Pediatric subhepatic appendicitis with elevated lipase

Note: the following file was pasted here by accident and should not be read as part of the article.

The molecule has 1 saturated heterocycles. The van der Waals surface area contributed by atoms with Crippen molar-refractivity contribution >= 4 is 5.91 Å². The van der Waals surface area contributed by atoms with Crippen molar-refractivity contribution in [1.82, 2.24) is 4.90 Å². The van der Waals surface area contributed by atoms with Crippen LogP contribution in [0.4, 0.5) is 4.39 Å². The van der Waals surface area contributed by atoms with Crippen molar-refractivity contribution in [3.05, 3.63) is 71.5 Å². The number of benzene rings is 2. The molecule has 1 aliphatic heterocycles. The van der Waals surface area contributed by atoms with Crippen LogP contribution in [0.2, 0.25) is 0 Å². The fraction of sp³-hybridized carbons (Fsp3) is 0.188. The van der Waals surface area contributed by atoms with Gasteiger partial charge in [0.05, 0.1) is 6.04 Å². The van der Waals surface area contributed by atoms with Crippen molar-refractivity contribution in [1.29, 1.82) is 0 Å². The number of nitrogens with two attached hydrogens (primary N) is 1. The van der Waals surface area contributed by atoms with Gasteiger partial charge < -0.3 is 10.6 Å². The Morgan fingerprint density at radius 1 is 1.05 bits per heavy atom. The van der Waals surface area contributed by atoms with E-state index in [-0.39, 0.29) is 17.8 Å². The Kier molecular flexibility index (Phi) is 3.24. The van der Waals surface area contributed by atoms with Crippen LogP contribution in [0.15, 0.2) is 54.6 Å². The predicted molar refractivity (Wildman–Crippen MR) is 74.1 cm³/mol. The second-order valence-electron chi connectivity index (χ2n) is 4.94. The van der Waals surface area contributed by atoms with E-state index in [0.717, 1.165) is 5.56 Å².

Appendicitis is the most common surgical emergency in children, of which most are located in the retrocecal space or pelvis. Appendicitis occurring in the subhepatic space is uncommon and may present with atypical features such as right upper quadrant pain, leading to delayed diagnosis and complications. We present a rare case of subhepatic appendicitis in an 11-year-old female, who presented with a three-day history of both right upper quadrant (RUQ) and right lower quadrant (RLQ) abdominal pain and serum lipase elevated four times the upper normal limit. The abdominal ultrasound was normal, except for prominent RLQ abdominal lymph nodes. Hours later, a computed tomography scan revealed a non-ruptured subhepatic appendicitis and normal pancreas. Our patient encounter demonstrates the need to be aware of the atypical presentations of pediatric appendicitis in general and subhepatic appendicitis in particular. Moreover, to our knowledge, this is the first reported case of elevated lipase (with a radiographically normal pancreas) in association with subhepatic appendicitis. Providers should be aware elevated serum lipase levels may be due to conditions other than pancreatitis and further evaluation should be considered if the elements of the clinical picture are incongruent.